SEOUL – A North Korean vessel was carrying 240 tonnes of “obsolete…defensive weapons” when it was intercepted in Panama, a statement released by Cuba’s foreign ministry said Wednesday.
Havana said that the weapons, being sent for repair in North Korea, included two Volga and Pechora anti-aircraft missile systems, nine missiles “in parts and spares”, two Mig-21 jets and 15 engines for those aircraft.
“The agreements Cuba has signed in these areas are based on our need to maintain our defensive capacity to protect national sovereignty,” the statement said.
“Cuba reiterates its firm and unwavering commitment with peace, disarmament, including nuclear disarmament, and respect for international law.”
Although Cuba was quick to publicly respond to the interception, Havana’s statement did not acknowledge the legal issues related to sending arms to North Korea, namely that UN sanctions make it illegal to send heavy weapons in or out of the DPRK.
UN sanctions mean that neither Cuba or North Korea will be able to secure the release of the intercepted weapons which will likely be destroyed after closer analysis by investigators.
“On the face of it the loss of this equipment will be a significant blow to the Cuban armed forces,” a source familiar with the story told NK News by email.
“The size of this seizure will focus attention too on the disposal of the seized goods, on which UN guidance is sketchy.”
Containing 15 jet engines it is possible that a number of Cuban air force MiG jets could be grounded as a result, the source added.
“This is not the first time that the DPRK has been found to be modernizing elderly weapons. A few years ago the [UN] Panel of Experts reported that an African nation had contracted DPRK experts to repair military vehicles, including tanks, but had expelled them when it realized that this breached UN Security Council resolutions,” the source explained.
On Tuesday Panama’s president Ricardo Martinelli said that his nation believed the intercepted weapons cargo contained “sophisticated missile equipment…that is not allowed”.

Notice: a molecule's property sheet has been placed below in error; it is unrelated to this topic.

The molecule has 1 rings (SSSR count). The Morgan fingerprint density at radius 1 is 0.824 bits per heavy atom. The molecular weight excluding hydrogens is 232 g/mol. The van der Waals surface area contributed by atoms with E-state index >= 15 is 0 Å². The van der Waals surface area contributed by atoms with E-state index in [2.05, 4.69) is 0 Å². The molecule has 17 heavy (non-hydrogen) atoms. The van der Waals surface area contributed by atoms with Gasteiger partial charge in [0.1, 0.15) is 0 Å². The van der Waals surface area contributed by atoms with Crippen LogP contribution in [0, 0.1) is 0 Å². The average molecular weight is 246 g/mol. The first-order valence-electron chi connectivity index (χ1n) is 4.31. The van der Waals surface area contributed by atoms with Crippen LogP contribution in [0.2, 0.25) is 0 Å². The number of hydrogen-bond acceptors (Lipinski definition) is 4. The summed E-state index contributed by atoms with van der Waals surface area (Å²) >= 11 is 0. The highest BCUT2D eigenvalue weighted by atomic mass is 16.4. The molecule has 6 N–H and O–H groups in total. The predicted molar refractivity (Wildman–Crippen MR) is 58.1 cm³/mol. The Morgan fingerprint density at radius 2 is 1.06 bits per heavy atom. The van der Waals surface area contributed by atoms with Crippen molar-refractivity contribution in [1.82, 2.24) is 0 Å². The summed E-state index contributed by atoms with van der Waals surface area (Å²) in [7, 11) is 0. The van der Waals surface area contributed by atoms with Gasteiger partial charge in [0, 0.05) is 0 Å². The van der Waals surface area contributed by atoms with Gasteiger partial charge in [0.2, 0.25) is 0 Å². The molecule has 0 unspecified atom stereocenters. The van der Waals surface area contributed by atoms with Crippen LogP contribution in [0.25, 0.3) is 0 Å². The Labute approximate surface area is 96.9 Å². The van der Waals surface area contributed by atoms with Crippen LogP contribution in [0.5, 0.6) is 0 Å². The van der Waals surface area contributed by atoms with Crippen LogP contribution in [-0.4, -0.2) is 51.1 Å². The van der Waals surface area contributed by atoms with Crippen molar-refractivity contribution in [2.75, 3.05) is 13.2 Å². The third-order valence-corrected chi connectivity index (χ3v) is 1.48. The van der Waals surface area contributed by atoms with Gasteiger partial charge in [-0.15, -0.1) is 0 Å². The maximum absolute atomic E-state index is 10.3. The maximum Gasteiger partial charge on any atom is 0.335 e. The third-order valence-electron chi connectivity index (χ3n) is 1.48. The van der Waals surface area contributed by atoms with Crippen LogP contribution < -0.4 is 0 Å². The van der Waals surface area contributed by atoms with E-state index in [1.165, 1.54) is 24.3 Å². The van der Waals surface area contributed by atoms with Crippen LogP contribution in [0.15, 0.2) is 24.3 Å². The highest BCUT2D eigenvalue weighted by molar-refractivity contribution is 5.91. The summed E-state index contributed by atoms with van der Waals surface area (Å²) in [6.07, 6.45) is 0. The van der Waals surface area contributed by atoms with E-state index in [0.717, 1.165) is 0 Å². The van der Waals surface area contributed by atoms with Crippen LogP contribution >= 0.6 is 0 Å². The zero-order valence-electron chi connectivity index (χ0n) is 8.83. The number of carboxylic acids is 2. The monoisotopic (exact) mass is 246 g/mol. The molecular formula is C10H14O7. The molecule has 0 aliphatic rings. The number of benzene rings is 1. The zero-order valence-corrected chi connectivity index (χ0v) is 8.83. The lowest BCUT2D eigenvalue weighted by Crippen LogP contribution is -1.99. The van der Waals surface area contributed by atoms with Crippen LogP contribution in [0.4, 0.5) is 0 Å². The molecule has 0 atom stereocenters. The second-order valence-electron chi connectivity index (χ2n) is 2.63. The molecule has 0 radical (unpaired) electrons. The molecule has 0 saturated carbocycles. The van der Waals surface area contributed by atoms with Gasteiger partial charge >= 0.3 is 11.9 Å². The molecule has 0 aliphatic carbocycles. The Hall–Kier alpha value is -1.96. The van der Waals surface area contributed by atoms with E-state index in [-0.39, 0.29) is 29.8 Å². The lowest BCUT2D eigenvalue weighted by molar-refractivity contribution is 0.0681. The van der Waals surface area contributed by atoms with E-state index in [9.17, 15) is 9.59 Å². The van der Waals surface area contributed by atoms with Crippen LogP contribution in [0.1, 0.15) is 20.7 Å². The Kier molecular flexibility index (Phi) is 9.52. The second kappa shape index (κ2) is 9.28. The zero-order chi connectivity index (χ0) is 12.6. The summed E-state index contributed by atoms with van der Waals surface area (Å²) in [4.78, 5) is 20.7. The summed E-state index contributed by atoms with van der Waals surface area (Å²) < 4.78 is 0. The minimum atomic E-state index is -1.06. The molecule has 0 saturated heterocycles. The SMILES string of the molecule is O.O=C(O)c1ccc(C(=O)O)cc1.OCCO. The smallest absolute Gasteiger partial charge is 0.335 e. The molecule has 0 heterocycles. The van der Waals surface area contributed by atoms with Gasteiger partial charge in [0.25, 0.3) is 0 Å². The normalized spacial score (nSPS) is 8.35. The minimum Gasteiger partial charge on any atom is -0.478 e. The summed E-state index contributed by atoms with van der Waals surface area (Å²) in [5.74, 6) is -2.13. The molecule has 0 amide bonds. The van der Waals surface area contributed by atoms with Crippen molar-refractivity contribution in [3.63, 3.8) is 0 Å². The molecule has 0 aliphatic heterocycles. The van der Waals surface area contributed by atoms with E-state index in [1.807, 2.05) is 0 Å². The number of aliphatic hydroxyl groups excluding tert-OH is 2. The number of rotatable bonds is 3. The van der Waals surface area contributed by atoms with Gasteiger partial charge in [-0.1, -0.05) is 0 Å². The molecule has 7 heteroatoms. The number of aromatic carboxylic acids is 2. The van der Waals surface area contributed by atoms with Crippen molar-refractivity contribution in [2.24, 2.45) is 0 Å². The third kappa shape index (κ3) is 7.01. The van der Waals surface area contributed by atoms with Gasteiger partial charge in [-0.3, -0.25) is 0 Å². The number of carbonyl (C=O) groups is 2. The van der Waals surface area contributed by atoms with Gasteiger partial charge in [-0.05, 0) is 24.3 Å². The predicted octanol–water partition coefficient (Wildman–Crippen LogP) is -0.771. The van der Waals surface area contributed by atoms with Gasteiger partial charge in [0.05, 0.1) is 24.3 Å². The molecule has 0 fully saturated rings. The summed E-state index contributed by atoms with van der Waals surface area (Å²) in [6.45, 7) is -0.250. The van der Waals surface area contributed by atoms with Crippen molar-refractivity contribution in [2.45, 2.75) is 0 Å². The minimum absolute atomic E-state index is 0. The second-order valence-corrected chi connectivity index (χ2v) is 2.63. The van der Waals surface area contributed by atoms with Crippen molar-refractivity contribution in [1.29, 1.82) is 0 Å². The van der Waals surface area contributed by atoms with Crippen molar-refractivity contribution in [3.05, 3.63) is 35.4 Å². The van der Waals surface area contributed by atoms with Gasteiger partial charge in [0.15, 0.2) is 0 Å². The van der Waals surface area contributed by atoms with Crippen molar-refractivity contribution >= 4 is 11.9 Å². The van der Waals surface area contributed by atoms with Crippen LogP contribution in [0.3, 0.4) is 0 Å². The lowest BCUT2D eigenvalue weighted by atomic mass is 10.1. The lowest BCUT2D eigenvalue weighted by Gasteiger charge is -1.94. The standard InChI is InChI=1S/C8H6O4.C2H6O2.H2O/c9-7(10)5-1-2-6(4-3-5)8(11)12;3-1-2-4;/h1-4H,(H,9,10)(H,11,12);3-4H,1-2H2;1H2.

Upon interception of the vessel Martinelli also revealed that the North Korean vessel had tried to commit suicide and that the boat’s crew had rioted against inspecting officers.
“The violent reaction of the North Korean crew to the interception is not unusual; when the U.S. navy approached the MV Light in 2011 the crew of that vessel also went into a frenzy. The vessel used, the Chong Chon Gang, has been named in previous reports by the UN Panel of Experts,” a source familiar with the story added.
In July North Korea’s Kim Kyok Sik visited Cuba and met with his opposite number to sign a “2013-2016 agreement on cultural exchange between the governments of the DPRK and Cuba”.
During his visit Kim Kyok Sik also met with Raul Castro and had an “exchange about the historical ties that unite the two nations and the common will to continue strengthening them”.
Despite the high profile meeting, data from KCNA Watch shows that North Korean official state media reporting on Cuba has dwindled significantly in recent years. During recent inter-Korean tensions Fidel Castro lightly criticized North Korea for threatening nuclear war with the U.S.
The U.S. has said it strongly supports Panama’s actions over the interception of the North Korean vessel, the Chong Chon Gang.
“We stand ready to cooperate with Panama should they request our assistance,” State Department spokesman Patrick Ventrell said Tuesday.
The vessel was stopped near Manzanillo on the Atlantic side of Panama’s canal last week.
Picture credit: Marine Traffic
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